The Crew Probably Hopes They Don't Have To Fly
It would be a bit odd, most likely, to be assigned to a
shuttle mission that you hope will never be needed. But that's
likely the case for the four astronauts who will make up the crew
of STS-335, the rescue mission that would fly only if needed to
bring home the members of space shuttle Endeavour's STS-134
mission, currently the final scheduled shuttle flight.
Chris Ferguson, a retired U.S. Navy captain and veteran of two
previous shuttle missions, would command the flight. Astronaut and
U.S. Marine Col. Doug Hurley would serve as pilot, and astronauts
Sandy Magnus and retired U.S. Air Force Col. Rex Walheim would be
the mission specialists.
Based on recommendations made after the loss of space shuttle
Columbia in February 2003, NASA has trained a launch on need crew
to be ready to fly in the event of irreparable damage to a shuttle
while in orbit. Typically, the next crew to fly serves as the
rescue crew for the current mission. The STS-335 crew will prepare
for a potential rescue mission and preserve flexibility if another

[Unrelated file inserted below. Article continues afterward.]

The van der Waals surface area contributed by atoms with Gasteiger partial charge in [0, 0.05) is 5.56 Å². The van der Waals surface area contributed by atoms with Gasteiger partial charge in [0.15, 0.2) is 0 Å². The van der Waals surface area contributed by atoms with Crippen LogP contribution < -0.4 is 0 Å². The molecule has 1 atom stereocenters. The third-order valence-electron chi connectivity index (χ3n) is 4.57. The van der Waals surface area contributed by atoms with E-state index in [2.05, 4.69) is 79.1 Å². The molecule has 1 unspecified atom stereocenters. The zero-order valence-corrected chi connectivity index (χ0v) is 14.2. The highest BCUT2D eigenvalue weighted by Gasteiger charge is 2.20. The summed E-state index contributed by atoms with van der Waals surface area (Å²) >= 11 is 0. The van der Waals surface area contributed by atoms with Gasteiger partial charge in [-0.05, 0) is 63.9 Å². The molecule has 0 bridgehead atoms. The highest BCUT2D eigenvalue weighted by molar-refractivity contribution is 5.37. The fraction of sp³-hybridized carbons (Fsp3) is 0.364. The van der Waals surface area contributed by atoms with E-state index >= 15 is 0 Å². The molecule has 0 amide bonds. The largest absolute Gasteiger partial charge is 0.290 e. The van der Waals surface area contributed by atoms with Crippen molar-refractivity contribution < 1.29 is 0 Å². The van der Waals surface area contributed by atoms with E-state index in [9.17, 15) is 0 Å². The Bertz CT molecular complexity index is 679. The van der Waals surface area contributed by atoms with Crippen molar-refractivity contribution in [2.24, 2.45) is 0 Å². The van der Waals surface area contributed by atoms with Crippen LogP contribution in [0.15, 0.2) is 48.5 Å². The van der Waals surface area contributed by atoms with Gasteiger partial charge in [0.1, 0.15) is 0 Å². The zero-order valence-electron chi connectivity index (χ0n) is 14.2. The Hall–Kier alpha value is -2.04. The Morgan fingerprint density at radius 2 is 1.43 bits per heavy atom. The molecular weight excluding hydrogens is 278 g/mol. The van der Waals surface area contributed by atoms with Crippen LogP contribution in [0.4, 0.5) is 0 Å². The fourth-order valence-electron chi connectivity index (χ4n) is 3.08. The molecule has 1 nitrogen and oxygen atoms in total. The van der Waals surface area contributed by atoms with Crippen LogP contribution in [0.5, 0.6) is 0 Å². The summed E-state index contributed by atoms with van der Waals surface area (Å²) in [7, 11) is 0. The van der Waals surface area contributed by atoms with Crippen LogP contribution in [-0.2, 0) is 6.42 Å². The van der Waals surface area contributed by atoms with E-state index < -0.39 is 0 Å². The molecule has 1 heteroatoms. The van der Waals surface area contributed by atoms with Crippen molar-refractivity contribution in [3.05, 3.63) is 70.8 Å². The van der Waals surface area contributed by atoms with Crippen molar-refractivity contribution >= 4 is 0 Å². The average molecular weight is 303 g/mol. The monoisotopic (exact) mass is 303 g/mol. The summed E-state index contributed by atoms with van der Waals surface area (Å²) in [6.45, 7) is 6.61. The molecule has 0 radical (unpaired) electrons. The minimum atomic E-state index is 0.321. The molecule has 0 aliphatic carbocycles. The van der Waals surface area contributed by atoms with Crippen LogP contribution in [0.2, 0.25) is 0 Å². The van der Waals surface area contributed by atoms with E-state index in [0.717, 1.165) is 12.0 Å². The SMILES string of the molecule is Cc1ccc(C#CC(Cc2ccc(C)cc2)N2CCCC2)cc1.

shuttle flight is added to the launch manifest.
“These astronauts will begin training immediately as a
rescue crew as well as in the baseline requirements that would be
needed to fly an additional shuttle flight," said Bill
Gerstenmaier, associate administrator for NASA's Space Operations
Mission Directorate in Washington. "The normal training template
for a shuttle crew is about one year prior to launch, so we need to
begin training now in order to maintain the flexibility of flying a
rescue mission if needed, or alter course and fly an additional
shuttle mission if that decision is made."
If required, the STS-335 rescue mission would launch on shuttle
Atlantis in June 2011 to bring home the STS-134 crew from the
International Space Station. STS-134 currently is scheduled to lift
off on Feb. 26, 2011, from NASA's Kennedy Space Center in Florida.
If converted to an additional shuttle flight, STS-335 would be
redesignated STS-135 and targeted to launch in June 2011.
Ferguson, who was born in Philadelphia, flew on two prior
shuttle missions, STS-115 in 2006 and STS-126 in 2008. Hurley, who
was born in Endicott, NY, but considers Apalachin, NY, his
hometown, served as the pilot on STS-127 in 2009. Magnus, of
Belleville, IL, flew on STS-112 in 2002 and launched to the space
station in 2008 on STS-126, where she served four and a half months
as a flight engineer and science officer on Expedition 18 before
returning to Earth on STS-119 in 2009. Walheim was born in Redwood
City, CA, and considers San Carlos, CA, his hometown. He flew on
STS-110 in 2002 and STS-122 in 2008.